Review by Frank Plowright
This is the second of Chris Schweizer’s ambitious undertaking to deliver a series of graphic novels relating the lives of assorted Crogan family members through the ages, the first being Crogan’s Vengeance.
As previously, the narrative entrance is the modern-day Crogans, with father Crogan defining an issue via reference to an ancestor, this time Peter, a member of the French Foreign Legion in 1912. The Legion accept anybody with no questions asked, but the price to be paid for refuge is notoriously harsh treatment and conditions. The moral issue at stake is whether anyone has the right to enforce their subjective version of ‘good’ on anyone else.
Peter joined the Legion after double-crossing fight fixers required his rapid disappearance. Now nearing the end of his five year term, Peter is musing on his place in the world. Like his comrades he hates the desert setting, and is beginning to ponder exactly why it is the French are in North Africa imposing themselves on the locals. His doubts are temporarily submerged by the arrival of a new commanding officer, presented as a hero due to being the only man to survive several conflicts. Most take him at his charismatic face value, but the wily Sergeant sees a different man. The lessons learned from his experiences through book lead Crogan to a point where has to make a moral choice at which many would baulk.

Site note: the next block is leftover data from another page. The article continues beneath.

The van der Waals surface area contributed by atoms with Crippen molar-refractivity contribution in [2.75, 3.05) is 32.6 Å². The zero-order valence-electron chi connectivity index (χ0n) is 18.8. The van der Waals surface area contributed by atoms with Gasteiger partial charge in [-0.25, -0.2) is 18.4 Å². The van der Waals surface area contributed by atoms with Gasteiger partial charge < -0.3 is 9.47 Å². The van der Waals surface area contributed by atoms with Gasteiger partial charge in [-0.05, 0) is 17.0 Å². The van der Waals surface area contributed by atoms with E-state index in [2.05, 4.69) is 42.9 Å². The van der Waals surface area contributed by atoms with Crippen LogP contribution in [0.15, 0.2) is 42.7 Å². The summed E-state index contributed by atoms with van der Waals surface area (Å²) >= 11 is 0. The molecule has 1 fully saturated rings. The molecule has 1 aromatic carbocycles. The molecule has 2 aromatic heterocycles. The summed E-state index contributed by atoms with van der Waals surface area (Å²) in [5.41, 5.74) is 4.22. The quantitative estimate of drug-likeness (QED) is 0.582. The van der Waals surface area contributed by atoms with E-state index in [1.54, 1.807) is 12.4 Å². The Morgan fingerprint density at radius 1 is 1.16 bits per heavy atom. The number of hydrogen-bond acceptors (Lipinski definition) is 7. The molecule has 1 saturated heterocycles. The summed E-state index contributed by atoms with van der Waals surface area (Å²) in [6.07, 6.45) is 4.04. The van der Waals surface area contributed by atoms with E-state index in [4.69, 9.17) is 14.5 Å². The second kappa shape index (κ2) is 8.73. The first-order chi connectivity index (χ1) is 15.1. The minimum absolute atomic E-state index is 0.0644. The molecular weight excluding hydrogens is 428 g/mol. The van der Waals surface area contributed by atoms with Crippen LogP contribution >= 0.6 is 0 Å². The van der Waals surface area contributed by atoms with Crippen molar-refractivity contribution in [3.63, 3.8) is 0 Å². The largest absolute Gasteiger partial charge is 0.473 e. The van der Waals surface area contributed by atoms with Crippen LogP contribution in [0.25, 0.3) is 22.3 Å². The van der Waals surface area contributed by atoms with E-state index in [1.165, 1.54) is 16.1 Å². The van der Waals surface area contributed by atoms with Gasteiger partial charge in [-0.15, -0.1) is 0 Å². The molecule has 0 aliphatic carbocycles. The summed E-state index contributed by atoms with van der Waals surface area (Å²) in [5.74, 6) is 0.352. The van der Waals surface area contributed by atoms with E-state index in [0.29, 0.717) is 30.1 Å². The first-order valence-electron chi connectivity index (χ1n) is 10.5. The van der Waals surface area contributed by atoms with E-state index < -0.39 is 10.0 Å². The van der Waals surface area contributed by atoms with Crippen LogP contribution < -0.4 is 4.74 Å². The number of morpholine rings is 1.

Schweizer adroitly inserts the required historical information and back story into his narrative without it intruding, and he introduces several humanising touches characterising what would otherwise be brutes. An example is their relationship with the youngest among them, only fifteen. He’s the butt of jokes, but his comrades are also protective and keen to educate.
In his blog prior to publication Schweizer noted the difficulty of drawing rigid uniforms when his inclination is toward shape-based cartooning. While the uniforms are uniform, the facial features Schweizer applies are wildly varied, and he differentiates his cast well enough so that when they spend a period in total darkness it’s still apparent whose dialogue is inked in.
So, great cartooning, an interesting topic with a moral core, and a story that never sinks into the comfortably predictable. That’s all good, but where Crogan’s March falls down is by extending scenes far longer than necessary. It’s an odd failing as Schweizer the artist has to spend considerable time illustrating what Schweizer the author writes, yet this could be comfortably compressed into 75% of the 208 pages used, meaning the story can drag in places.